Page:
Every horse owner needs to consider the bit’s fit before putting money down. This product needs to be a comfortable and proper fit for your individual horse, or it’s not worth buying.

Snaffle Bits

In terms of snaffle bits, you should adjust to rest snugly around the corner of your horse’s mouth. But this process needs to be finished without any wrinkle

The adjustment gives a horse the ability to pick up the snaffle bit and hold it in its mouth. Plus, it stops the bit from placing consistent pressure on their lips. It ensures they can pick up on a specific release when you loosen the reins. 

A nylon or leather curb strap is pivotal if you’re using these types of horse bits with a western headstall. It’ll stop the snaffle from sliding through your horse’s mouth. 

Curb Bits

Curb bits are a little heavier and often moves all around in a horse’s mouth when they’re too low. Therefore, these bits need to be set with a single wrinkle. 

You’ll know a curb bit’s width is correct when its shanks or rings contact the lips’ corners. It’ll get this contact without pressing against your horse’s skin. 

Any curb bit that’s too narrow will press a horse’s lips against its teeth. It puts the horse in a very uncomfortable position. Meanwhile, a bit that’s wider than their mouth will slide and irritate your horse.

Don’t Buy it Before Trying it

If it’s possible, make sure to try out the bit before purchasing it. Owners will have a hard time determining what bit is going to work without using it first.  

Honestly, it’s an almost impossible task for even the most experienced riders. Most riders end up going through several western riding bits before finding the perfect one for their horse.

READ MORE: Western Vs English Riding

 Western Pleasure Bits FAQs

Why do horses chew on the bit?

Constant chewing on a bit is a “sign of nervousness, particularly in younger horses, or discomfort.” You might want to consult with a vet to figure out the reason behind this chewing issue.

Is Tom Thumb a Snaffle?

Yes, the Tom Thumb is a snaffle and one of the more popular bits for horses. Many owners consider a well-crafted “finishing and fine-tuning bit for the Western horse.”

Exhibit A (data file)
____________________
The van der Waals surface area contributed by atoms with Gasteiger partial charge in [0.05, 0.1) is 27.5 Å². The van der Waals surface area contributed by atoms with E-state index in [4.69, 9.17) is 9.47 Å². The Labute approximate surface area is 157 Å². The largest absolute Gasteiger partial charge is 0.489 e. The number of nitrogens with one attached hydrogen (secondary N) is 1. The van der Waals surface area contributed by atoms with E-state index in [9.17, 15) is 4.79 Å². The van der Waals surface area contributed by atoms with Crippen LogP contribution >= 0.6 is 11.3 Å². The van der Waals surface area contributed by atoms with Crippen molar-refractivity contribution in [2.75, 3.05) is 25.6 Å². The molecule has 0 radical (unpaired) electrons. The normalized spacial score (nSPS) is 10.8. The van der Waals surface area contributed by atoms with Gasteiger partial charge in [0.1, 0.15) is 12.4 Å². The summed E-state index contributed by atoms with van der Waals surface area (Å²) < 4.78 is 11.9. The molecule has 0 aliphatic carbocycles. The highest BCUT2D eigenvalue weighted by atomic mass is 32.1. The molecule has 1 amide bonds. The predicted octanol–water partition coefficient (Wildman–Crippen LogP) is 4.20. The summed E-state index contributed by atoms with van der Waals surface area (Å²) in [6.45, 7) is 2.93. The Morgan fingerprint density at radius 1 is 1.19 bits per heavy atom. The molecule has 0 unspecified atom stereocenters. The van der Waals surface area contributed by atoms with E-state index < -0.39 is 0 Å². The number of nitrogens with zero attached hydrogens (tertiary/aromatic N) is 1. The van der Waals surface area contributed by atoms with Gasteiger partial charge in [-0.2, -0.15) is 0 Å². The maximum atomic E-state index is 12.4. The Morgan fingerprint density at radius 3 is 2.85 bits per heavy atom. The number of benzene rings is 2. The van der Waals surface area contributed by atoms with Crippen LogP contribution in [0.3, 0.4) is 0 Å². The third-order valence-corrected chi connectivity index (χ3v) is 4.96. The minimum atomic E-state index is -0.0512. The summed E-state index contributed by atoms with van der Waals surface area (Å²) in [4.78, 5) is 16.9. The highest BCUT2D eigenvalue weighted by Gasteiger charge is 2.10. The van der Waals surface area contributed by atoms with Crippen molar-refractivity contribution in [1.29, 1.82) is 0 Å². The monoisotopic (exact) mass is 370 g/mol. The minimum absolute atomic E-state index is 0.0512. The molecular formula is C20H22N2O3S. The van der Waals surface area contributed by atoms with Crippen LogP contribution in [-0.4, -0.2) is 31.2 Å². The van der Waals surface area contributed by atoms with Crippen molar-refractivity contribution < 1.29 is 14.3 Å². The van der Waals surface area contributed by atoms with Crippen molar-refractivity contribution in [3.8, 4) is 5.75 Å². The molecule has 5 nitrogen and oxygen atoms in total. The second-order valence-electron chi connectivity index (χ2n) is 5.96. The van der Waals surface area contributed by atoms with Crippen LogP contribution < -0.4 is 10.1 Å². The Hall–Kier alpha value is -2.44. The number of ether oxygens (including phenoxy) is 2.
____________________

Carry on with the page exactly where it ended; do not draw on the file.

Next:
Conclusion

Our discussions should’ve provided some clarity about bits and western disciplines.

But if you have more questions or need advice about training horses, please let me know in our comment section. I’d be happy to help!

References

  • American Cowboy. 2017. “How a Curb Bit Works.” American Cowboy | Western Lifestyle – Travel – People. American Cowboy | Western Lifestyle – Travel – People. February 8, 2017. https://www.americancowboy.com/people/curb-bit-works-55181.
  • “Bit for Western Pleasure.” 2021. Barnmice.com. 2021. http://www.barnmice.com/profiles/blogs/bit-for-western-pleasure-1.
  • Dennis Moreland Tack. 2020. “A Little Bit about Curb Bit Measurement and Function – Quarter Horse News.” Quarter Horse News. February 19, 2020. https://www.quarterhorsenews.com/2020/02/a-little-bit-about-curb-bit-measurement-and-function/.
  • https://www.facebook.com/thespruceofficial. 2021. “Learn How Your Horse’s Snaffle Bit Works.” The Spruce Pets. 2021. https://www.thesprucepets.com/how-snaffle-bits-work-1886099.
  • Moreland, Dennis. 2014. “How Many Wrinkles Should Your Horse Have? – DM Tack.” DM Tack. November 12, 2014. https://www.dmtack.com/many-wrinkles-horse/.
a brown and white horse wearing western pleasure bits

What types of western pleasure bits do you use for your horse? We’d love to hear your experiences and thoughts about them below!

Ben R.
Ben R.

My name is Ben Roberts, and I absolutely love animals. So, naturally, I love writing about them too! I have three dogs and one old cat, plus experience with horses. Each one of them provides me with a new adventure every day. And the best part is they’re all best friends. Well, except the cat when he gets a little annoyed. FIND HIM ON: TWITTER.